Sponge-feeding by the Caribbean starfish Oreaster reticulatus
- Cite this article as:
- Wulff, L. Marine Biology (1995) 123: 313. doi:10.1007/BF00353623
- 172 Downloads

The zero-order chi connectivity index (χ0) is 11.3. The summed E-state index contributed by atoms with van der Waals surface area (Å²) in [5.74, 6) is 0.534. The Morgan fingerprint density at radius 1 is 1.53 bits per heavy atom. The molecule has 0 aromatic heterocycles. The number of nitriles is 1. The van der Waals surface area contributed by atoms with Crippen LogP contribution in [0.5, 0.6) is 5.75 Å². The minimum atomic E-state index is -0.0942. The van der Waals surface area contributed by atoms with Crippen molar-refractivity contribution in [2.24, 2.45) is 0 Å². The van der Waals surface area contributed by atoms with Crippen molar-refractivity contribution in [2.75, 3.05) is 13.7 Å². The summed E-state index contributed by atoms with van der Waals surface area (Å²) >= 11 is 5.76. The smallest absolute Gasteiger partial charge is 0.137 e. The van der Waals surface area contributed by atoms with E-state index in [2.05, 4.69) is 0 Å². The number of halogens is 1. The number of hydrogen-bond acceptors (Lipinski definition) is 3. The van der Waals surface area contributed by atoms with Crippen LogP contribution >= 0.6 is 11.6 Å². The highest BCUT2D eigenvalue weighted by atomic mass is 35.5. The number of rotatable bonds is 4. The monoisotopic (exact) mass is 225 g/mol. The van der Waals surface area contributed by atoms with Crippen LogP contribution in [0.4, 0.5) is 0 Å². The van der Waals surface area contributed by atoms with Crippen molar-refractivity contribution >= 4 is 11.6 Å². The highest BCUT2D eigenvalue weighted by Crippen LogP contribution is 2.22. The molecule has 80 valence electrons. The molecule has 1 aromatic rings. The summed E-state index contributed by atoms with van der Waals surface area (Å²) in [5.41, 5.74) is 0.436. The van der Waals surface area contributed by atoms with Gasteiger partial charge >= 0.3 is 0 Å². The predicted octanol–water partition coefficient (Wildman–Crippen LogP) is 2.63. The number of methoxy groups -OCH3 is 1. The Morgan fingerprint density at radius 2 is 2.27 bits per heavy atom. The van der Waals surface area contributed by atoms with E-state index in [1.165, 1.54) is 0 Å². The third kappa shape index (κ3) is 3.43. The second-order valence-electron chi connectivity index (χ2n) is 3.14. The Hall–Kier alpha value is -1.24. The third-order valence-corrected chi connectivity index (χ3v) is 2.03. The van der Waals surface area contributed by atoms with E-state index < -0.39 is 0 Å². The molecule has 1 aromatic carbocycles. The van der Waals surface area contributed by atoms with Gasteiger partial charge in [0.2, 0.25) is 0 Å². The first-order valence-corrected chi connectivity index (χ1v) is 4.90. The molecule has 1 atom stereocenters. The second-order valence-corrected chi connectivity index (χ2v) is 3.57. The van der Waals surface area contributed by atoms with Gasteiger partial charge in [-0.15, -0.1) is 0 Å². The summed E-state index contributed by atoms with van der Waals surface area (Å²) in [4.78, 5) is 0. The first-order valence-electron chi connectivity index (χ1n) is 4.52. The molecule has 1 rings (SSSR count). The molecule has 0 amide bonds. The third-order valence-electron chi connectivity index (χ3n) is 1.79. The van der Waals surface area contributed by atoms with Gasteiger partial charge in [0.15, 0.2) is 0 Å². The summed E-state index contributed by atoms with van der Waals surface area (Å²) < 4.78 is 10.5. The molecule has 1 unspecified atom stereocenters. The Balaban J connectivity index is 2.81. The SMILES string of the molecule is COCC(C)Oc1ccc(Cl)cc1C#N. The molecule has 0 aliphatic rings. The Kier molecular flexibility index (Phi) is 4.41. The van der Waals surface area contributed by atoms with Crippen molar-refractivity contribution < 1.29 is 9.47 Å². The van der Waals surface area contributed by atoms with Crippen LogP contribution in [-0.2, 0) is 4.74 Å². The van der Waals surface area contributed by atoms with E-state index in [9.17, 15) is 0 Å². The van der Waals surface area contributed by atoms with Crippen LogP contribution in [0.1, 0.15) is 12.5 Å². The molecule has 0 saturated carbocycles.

The common Caribbean starfish Oreaster reticulatus (Linnaeus) feeds on sponges by everting its stomach onto a sponge and digesting the tissue, leaving behind the sponge skeleton. In the San Blas Islands, Republic of Panama, 54.2% of the 1549 starfish examined from February 1987 to June 1990 at eight sites were feeding, and 61.4% of these were feeding on sponges, representing 51 species. Sponges were fed on disproportionately heavily in comparison to their abundance, which was only 9.7% of available prey. In feeding choice experiments, 736 pieces of 34 species of common sponges from a variety of shallow-water habitats, and also 9 ind of a coral, were offered to starfish in individual underwater cages. Acceptance or rejection of sponge species was unambiguous for 31 of the 34 species, and there was a clear relationship between sponge acceptability and sponge habitat. Starfish ate 16 of 20 species that normally grow only on the reefs, but only 1 of 14 species that live in the seagrass meadows and rubble flats surrounding the reefs. The starfish live in the seagrass meadows and rubble flats, and avoid the reefs, and so the acceptable reef sponges are generally inaccessible until a storm fragments and transports them into starfish habitat. After Huricane Joan washed fragments of reef sponges into a seagrass meadow in October 1988, starfish consumed the edible species. When the seagrass meadow was experimentally seeded with tagged reef sponge fragments in June 1994, O. reticulatus consumed edible species and accumulated in the area seeded. Reef sponges that were living in a seagrass meadow, from which O. reticulatus had been absent for at least 4 yr (from 1978 to 1982), were eliminated when the starfish migrated into the area, and the sponges have been unable to recolonize up to June 1994. O. reticulatus feeding and habitat preferences appear to restrict distributions of many Caribbean reef sponge species to habitats without O. reticulatus and may have exerted significant selective pressure on defences of those sponges that live in O. reticulatus habitats.